Age Appropriate Working Practices

08/30/2013
Photo: Elderly man working

A new study examines how employees in small and medium-sized enterprises can remain fulfilled and productive as they age; © anyka/panthermedia.net

How do companies make their workplaces suitable for an aging workforce, and what useful approaches or examples of good practice do they offer? In a current research project commissioned by the Baden-Württemberg Ministry of Finance and Economics, Fraunhofer IAO has set out to find the means by which companies deal with the issue of age-appropriate working practices.

The impact of demographic change and the numbers behind it have been common knowledge for a long while. But it is only now that responses to it seem to be heading in the right direction. Finally, there is an acceptance that the solution no longer lies in recruitment and a reliance on youth to cure all ills but rather in age-appropriate working practices. Companies that wish to remain productive must take steps to avoid future situations where their employees are no longer able to perform their duties as they age, having to take long periods off work due to illness, experiencing impaired performance, or even reaching the point where they can perform only light duties.

In other words, companies need to act now to maintain and reinforce the employability of older workers at an early stage and constantly recognize, stretch and nurture their capabilities.

Companies seeking to foster a working environment suited to the changing needs of people as they age have to consider issues such as staff development, further training, how to organize their workforce, knowledge management and preventive healthcare. Fraunhofer IAO has been tasked with finding examples of best practice in these areas as part of a research project commissioned by the Baden-Württemberg Ministry of Finance and Economics. Thanks to a German-language online questionnaire and telephone interviews, the project team has already been able to gain some insights and is in a position to set out its preliminary findings:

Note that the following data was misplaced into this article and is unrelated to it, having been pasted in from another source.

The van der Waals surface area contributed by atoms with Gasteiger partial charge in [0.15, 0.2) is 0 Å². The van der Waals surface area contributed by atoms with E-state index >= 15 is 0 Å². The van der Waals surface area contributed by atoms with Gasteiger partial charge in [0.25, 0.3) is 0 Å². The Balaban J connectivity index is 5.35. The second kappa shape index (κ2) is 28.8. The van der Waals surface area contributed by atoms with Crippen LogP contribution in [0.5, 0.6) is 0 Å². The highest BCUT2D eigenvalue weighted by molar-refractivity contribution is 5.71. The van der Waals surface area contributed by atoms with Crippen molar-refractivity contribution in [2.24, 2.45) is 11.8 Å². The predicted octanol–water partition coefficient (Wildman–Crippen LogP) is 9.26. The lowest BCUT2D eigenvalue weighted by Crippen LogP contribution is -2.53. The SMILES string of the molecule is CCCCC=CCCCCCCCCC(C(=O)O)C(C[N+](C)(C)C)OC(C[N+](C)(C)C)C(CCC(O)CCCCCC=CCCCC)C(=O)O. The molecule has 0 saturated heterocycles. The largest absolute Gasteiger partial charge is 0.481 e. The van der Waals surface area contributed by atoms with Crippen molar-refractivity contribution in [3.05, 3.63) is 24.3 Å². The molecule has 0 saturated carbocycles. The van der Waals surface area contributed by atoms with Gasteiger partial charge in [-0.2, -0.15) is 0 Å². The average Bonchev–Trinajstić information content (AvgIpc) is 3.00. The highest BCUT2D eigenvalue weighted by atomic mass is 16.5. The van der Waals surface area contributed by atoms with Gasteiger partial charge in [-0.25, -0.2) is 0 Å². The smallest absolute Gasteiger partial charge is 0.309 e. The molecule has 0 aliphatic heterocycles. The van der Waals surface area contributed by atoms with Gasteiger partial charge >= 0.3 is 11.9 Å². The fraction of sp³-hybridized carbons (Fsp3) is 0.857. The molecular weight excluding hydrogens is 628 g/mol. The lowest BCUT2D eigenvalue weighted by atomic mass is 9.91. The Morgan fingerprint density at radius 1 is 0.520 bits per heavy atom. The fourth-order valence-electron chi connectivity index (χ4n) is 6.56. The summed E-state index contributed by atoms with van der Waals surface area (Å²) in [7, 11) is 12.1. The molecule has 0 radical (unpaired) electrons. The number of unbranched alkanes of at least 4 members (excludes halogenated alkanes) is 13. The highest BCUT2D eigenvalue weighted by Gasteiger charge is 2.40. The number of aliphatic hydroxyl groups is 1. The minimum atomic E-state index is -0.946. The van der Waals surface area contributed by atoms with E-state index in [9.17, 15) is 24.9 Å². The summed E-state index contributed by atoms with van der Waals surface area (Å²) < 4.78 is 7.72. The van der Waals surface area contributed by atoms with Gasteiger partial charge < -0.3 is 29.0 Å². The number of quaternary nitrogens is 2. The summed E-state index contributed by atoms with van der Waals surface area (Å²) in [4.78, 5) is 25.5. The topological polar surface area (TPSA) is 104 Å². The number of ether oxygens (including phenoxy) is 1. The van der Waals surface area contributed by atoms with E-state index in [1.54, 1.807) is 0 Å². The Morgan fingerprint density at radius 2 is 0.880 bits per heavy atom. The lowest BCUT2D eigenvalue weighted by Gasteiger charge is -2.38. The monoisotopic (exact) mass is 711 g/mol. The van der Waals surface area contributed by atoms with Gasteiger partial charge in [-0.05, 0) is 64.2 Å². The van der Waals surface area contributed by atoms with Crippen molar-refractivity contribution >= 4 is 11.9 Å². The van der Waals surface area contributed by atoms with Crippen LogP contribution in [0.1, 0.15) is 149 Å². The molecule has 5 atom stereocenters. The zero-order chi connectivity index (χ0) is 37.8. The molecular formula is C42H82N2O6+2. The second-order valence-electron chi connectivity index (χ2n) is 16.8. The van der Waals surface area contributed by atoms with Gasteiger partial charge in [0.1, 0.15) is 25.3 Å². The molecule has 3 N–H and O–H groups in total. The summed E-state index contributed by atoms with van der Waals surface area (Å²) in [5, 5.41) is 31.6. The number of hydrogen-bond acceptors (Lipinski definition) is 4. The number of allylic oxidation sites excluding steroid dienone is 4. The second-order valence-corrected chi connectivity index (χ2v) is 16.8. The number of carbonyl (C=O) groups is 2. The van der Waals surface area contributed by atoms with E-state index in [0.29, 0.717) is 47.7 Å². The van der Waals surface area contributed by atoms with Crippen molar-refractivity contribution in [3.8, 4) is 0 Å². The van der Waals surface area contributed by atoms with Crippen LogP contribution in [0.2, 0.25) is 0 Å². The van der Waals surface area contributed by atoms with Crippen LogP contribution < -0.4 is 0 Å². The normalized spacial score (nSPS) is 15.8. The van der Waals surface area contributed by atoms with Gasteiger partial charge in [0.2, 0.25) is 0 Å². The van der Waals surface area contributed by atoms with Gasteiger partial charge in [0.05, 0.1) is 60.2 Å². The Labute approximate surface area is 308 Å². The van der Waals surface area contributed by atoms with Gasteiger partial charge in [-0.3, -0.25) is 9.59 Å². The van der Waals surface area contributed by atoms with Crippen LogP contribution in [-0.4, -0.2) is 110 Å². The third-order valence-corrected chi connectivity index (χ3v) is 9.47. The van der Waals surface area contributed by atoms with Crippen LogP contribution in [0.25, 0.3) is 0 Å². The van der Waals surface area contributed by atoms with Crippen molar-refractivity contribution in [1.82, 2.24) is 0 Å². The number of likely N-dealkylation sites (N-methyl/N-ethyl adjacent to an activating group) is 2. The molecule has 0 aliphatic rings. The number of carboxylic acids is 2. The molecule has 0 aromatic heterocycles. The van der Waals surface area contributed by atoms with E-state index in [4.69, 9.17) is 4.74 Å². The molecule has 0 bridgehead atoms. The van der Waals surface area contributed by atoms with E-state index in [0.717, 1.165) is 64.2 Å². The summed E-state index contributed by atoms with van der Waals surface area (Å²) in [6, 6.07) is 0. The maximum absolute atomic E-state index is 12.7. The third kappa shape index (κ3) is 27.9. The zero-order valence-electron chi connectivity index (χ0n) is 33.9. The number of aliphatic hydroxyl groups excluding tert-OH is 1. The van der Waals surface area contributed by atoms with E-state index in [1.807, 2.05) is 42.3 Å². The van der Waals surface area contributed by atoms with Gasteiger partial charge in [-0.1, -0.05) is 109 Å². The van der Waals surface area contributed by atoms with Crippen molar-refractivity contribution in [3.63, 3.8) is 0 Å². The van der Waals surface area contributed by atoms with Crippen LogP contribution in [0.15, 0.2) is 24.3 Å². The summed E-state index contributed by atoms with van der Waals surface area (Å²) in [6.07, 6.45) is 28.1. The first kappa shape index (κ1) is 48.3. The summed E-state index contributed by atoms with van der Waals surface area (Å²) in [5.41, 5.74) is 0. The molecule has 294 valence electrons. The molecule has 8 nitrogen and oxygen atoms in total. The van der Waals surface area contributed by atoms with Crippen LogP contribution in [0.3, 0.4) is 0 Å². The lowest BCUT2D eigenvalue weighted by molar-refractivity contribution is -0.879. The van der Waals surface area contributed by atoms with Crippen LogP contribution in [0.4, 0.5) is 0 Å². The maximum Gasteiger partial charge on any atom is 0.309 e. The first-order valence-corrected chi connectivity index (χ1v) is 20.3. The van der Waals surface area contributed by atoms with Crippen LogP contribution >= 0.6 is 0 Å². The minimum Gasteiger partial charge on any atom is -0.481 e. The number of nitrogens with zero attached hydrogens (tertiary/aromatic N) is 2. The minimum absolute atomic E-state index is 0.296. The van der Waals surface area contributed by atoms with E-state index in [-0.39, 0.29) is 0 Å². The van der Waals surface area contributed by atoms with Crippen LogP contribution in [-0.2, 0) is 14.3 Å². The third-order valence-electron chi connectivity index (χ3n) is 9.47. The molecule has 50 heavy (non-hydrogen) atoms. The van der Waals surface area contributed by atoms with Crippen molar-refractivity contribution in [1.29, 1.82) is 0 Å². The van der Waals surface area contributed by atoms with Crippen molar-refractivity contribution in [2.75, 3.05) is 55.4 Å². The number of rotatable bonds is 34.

Small and medium-sized enterprises (SMEs) have already identified for themselves all the core areas where action needs to be taken. This means that the study will be able to present sample measures for all areas.

The scope of measures taken does not depend on the size of the company but rather on its management.

As far as corporate culture is concerned, there is significant disparity between caring companies that consider the workload of their employees as part of welfare and the type of company that explicitly stresses individual responsibility and calls on employees to have their own say in such matters.

The study will also unveil completely new structural approaches, including training positions for the middle-aged and elderly as well as positions aimed specifically at staff retention.

Demographics are increasingly a leadership consideration in which management is supported by wide-scale awareness initiatives, strategic alignment and direct coaching.

Family and private life are assuming a more prominent role, both at corporate events and through family-friendly part-time positions. Activities promoting health are also common in these companies.

High-tech companies are particularly active in taking steps to protect knowledge.

The study is aimed at departmental, HR and general managers in small and medium-sized enterprises and will run until the end of October. The edited study report, entitled “Making demographics work for you” will be available from the beginning of next year.

REHACARE.de; Source: Fraunhofer-Institut für Arbeitswirtschaft und Organisation IAO

More about Fraunhofer-Institut für Arbeitswirtschaft und Organisation IAO at: www.iao.fhg.de